I coiled to leap at him again, but he pointed his hand at me. Fire flared over his palm and launched for me in a boiling wave.

Hoshi dove in front of me. Wind swirled in a mini tornado around us, and the fire was swept into the spiral. Everything turned red. The heat blasted my skin, but the flames didn’t touch me.

Halil burst through the fiery whirlwind, blade swinging. The flat side caught Hoshi in the chest, hurling her out of the air. Then his other hand flashed out and grabbed me by the throat. His skin, hot as a stovetop, burned my neck and I screamed. I scrabbled at his scorching fist and brass knuckles.

He drew his sword back to strike. Snatching wildly at my belt, I grabbed my second-last glass orb and smashed it against his face.

With a shout of pain, he let me go. I fell, my nails dragging over his hand and catching on his brass knuckles. They came off in my grasp as I crumpled to the floor amidst a rapidly expanding cloud of smoke that hid everything more than three feet away.

Fire ignited above me—Halil, readying a new attack. Gasping, I rolled away from him as a second inferno erupted.

Aaron appeared out of the fog, a fiery wraith with a sword—his torso wreathed in white flames and rippling heat. He slammed his blade into Halil’s and a cannon blast of white-blue fire leaped from him, hitting the Keys man in the chest.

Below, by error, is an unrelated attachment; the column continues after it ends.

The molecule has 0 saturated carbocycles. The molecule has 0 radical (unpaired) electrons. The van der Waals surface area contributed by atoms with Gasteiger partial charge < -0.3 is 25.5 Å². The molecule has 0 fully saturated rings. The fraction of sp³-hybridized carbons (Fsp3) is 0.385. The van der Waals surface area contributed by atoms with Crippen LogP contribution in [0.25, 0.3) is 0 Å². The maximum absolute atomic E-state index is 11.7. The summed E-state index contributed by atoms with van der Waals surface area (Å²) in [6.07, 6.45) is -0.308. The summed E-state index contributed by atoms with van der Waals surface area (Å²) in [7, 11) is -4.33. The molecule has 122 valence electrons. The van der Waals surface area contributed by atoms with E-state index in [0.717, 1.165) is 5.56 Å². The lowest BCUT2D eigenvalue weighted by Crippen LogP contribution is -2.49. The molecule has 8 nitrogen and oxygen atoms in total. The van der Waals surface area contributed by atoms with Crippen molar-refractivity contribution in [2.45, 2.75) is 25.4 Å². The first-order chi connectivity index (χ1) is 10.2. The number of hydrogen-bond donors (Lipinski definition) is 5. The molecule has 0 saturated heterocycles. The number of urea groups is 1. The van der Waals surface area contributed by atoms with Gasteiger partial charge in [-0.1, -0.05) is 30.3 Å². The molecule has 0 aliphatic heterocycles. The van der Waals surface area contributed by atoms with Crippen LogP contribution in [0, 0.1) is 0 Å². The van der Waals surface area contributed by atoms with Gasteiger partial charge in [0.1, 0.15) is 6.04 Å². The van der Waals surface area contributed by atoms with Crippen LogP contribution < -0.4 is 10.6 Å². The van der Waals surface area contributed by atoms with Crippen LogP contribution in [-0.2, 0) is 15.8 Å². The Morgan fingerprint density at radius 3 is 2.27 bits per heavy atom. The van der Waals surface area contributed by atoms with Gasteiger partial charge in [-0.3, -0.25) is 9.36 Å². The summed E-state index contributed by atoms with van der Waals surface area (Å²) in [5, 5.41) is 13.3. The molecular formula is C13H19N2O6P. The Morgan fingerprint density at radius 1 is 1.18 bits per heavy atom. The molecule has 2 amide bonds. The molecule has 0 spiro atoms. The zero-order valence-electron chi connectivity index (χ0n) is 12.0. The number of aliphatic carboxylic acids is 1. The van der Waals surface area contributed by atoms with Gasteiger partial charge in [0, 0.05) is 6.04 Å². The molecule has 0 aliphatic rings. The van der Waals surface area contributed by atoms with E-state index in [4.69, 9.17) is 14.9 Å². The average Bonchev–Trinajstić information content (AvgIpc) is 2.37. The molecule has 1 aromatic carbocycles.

Halil howled in agony. The flaming assault died, but the remains of Halil’s shirt were still burning. His skin was black and blistering, his face streaked with blood and peppered with shards of glass.

He stumbled back a step, then bared his bloody teeth. “You think this will stop me?” he snarled, raising his sword again. “You think after the demons I’ve fought you could ever—”

He jolted forward, then twisted to look over his shoulder. A small silver knife stuck out of his lower back.

Leaping out of the pit directly behind him, a bolt of lightning struck the knife. Crackling white power engulfed Halil’s body. Convulsing, he collapsed backward, hit the edge of the pit, and tumbled into it.

The lightning dispersed as Halil hit the ground with a crunch.

Trying not to whimper, I crawled to the edge and looked down, but I couldn’t see anything in the darkness. Faint silvery light bloomed. Hoshi undulated over to me and her softly glowing body illuminated the interior of the hole.

Drawn sword in hand, Kai leaned against a bank of machinery, sneering at the pyromage crumpled on the ground a few feet from him. I didn’t know if Halil was unconscious or dead, and I didn’t care.

Panting harshly, Aaron hobbled to the edge too. “You okay, Kai?”

“Fine.” He still wasn’t putting any weight on his leg. “Hurry!”

Aaron straightened with a pronounced wince, his hand pressed tightly to his ribs.

“Hoshi, stay with Kai,” I said breathlessly, reinforcing the words with a mental image of what I wanted.

As she drifted down into the pit and Aaron sheathed Sharpie over his shoulder, I stumbled to my feet and raced to retrieve Ezra’s pole-arm. When I grabbed it, agony speared my palm and it fell from my grasp.